The world of gaming has always been the perfect escape for children of all ages. As a little kid, I remember day dreaming that I was Mario, able to jump and get stars to overcome whatever came my way. I’m a little older now, and Super Mario has turned into games such as God of War, Split Second, and Amalur (when time permits). Still, those few hours of playing games provide much needed respite from the daily grind.
Kids today would probably only think of the PlayStation 3, the Xbox 360, and the Nintendo Wii when the subject of gaming consoles come up. Those of us who are a little more advanced in years will certainly tell kids that they are lucky to have these consoles, for, back in the day, while there were awesome devices, there were also a fair amount of really, really bad ones.
And, just for fun – and to add to our appreciation of the onsoles we have today – here are some of the worst gaming consoles ever made.
Made in 1989, this 16-bit handheld game console is actually the first handheld gaming console that had a color LCD. Truth be told, the concept of the Lynx probably was not that bad for its time. However, other technological details just did not match up. It looks horribly clunky, for one, and the battery life was just as bad – even worse. Additionally, it cost a lot for its time.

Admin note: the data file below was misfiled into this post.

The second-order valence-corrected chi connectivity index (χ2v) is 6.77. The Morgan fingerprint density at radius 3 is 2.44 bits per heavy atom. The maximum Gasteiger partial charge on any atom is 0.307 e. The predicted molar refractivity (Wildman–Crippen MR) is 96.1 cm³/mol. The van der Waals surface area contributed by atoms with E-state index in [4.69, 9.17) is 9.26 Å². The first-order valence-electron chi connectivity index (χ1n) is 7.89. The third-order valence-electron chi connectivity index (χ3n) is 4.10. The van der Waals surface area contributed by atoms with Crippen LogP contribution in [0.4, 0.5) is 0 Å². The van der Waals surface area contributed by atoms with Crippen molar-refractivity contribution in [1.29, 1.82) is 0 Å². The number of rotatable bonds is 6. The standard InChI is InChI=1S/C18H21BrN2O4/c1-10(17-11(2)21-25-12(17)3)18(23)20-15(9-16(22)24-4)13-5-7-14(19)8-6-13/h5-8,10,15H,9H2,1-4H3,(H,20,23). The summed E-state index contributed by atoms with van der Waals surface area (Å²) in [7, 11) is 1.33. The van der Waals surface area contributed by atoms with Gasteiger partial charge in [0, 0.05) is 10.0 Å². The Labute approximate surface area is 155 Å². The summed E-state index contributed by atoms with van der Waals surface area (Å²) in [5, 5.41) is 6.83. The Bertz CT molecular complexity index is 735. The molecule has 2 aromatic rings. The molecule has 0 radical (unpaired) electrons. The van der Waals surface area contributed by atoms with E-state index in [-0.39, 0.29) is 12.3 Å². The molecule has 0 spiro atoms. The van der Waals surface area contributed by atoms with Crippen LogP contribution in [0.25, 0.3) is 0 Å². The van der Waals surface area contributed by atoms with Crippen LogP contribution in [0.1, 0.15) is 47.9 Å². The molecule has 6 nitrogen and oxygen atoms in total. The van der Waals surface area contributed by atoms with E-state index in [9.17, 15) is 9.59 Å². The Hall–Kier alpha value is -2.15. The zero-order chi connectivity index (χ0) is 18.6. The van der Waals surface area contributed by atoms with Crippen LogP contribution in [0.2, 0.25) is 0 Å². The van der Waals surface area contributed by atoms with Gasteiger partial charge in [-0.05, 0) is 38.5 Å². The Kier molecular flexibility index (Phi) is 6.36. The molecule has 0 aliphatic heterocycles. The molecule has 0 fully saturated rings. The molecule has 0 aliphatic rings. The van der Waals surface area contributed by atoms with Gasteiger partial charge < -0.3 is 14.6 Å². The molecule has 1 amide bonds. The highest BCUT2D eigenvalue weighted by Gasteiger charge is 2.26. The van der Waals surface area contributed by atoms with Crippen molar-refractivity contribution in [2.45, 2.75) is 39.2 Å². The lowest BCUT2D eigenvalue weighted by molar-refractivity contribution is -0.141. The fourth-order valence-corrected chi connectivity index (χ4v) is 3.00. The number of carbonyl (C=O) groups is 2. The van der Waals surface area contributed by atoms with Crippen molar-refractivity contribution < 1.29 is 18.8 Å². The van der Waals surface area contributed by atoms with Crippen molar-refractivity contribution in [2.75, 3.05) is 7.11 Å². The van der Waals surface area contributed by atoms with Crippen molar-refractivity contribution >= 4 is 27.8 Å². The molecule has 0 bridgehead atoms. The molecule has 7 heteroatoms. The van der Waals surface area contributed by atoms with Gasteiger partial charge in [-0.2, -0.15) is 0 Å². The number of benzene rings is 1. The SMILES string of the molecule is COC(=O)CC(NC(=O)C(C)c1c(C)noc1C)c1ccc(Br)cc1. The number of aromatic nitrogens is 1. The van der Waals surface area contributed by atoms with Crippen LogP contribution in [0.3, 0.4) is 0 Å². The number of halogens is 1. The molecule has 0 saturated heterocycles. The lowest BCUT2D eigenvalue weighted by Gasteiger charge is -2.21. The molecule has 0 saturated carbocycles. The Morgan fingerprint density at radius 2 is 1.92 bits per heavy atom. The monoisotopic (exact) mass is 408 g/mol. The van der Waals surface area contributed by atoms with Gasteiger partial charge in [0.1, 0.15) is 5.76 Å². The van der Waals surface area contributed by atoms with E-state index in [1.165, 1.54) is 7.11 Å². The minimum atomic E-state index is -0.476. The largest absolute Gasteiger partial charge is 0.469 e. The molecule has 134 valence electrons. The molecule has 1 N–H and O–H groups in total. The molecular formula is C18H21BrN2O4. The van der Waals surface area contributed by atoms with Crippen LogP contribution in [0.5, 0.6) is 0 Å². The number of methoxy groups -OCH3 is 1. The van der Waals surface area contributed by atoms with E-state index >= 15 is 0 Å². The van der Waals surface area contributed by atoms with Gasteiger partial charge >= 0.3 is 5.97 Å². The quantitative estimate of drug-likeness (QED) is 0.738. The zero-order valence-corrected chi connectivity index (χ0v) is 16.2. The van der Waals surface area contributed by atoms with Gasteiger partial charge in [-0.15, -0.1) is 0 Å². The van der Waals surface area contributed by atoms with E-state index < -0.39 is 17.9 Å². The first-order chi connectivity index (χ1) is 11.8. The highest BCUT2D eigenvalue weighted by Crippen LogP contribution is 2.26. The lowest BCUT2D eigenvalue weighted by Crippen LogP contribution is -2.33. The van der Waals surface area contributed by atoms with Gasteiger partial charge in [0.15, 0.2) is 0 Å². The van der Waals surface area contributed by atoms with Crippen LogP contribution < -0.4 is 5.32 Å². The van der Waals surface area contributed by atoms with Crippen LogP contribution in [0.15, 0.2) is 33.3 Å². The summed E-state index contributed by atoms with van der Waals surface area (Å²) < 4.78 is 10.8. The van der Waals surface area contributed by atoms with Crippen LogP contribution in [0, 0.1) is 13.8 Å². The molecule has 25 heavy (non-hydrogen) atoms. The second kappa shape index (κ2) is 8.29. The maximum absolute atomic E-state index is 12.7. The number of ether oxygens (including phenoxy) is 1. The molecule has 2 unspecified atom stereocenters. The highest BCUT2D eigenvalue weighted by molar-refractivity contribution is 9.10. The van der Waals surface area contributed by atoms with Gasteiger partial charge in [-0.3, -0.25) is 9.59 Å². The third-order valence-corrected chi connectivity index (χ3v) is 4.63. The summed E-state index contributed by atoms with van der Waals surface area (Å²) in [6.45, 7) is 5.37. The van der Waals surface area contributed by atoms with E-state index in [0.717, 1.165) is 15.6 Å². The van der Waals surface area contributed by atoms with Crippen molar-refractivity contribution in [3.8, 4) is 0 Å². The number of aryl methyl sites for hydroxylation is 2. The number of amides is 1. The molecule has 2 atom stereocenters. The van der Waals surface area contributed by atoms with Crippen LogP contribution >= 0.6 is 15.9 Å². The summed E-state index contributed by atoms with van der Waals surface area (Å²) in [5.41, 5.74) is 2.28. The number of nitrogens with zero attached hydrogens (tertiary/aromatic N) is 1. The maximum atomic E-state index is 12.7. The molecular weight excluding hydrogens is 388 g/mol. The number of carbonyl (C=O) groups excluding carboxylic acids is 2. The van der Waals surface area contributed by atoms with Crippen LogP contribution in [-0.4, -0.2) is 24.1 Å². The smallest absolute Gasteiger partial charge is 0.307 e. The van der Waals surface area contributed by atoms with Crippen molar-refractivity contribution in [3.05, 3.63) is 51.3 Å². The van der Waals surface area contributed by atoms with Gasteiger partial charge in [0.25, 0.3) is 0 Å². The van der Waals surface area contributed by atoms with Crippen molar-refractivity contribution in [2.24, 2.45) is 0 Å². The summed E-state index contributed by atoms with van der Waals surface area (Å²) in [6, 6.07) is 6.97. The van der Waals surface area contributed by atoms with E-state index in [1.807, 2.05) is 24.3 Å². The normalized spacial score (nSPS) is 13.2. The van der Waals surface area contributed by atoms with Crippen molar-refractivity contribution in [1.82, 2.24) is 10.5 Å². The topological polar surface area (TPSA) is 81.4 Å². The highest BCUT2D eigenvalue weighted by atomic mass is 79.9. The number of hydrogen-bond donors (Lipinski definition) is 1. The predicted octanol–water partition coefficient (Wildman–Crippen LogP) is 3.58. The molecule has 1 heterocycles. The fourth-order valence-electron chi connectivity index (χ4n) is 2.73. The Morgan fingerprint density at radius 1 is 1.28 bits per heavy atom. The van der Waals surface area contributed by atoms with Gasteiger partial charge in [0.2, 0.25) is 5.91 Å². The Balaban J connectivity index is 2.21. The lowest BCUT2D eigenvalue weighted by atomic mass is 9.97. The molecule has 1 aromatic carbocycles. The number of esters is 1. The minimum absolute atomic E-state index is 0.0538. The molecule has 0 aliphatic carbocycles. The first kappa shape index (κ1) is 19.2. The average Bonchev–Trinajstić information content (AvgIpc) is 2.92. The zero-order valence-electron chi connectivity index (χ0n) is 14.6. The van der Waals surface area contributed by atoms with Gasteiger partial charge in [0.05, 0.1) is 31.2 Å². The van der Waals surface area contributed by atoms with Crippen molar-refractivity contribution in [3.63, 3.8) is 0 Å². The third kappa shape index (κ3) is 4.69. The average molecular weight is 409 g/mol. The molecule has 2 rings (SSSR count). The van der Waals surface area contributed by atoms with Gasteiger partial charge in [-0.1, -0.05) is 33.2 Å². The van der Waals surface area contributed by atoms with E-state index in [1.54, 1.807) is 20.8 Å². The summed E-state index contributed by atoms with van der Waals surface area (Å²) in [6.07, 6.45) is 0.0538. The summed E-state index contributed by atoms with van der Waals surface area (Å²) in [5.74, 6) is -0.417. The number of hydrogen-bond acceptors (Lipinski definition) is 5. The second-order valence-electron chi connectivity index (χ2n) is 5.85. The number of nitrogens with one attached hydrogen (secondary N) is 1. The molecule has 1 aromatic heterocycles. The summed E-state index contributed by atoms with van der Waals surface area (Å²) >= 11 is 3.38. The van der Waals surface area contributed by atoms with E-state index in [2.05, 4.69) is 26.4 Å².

It’s a pity that there’s another Atari device in this list of worst gaming consoles, but the 5200 was merely a crippled version of Atari’s 400/800 computers. And by the time the 5200 was released in 1982, it was practically obsolete. To make things worse, Atari itself didn’t really seem to have much love for the console and didn’t provide much support after the launch.
The Action Max was released with bad timing, just around the time the original NES came out. That’s not a good thing in itself, but the fact that the games were horribly un-interactive, not to mention the fact that the you had to have a VHS player to use it. The console couldn’t play its own games!
Everyone looks back at the NES with fondness. The Wii was (is) great for group bonding games. (Okay, Nintendo got me at the idea of playing sports without having to sweat under the hot sun.) But Nintendo did have its fair share of flops, one of which is Virtual Boy.
Released in 1995, Virtual Boy was supposed to be able to display true 3D graphics, giving players a virtual reality experience. Let’s just say that having to stick your face into a plastic case and feeling totally disoriented didn’t help the console’s case. The gaming public didn’t bite, and Nintendo repeated lowered the retail price – to no avail. Yup, Virtual Boy definitely deserves the worst gaming consoles label.
I love the name, but only a silly, rich person would have bought this underpowered device in the mid-90s. (The name, by the way, is not based on Tolkien’s epic tale, but on an apple – the fruit – variety.) Unsurprisingly, the Pippin cost an arm and leg, although it didn’t deliver much for gamers. In its lifetime, it only had 18 titles to its name.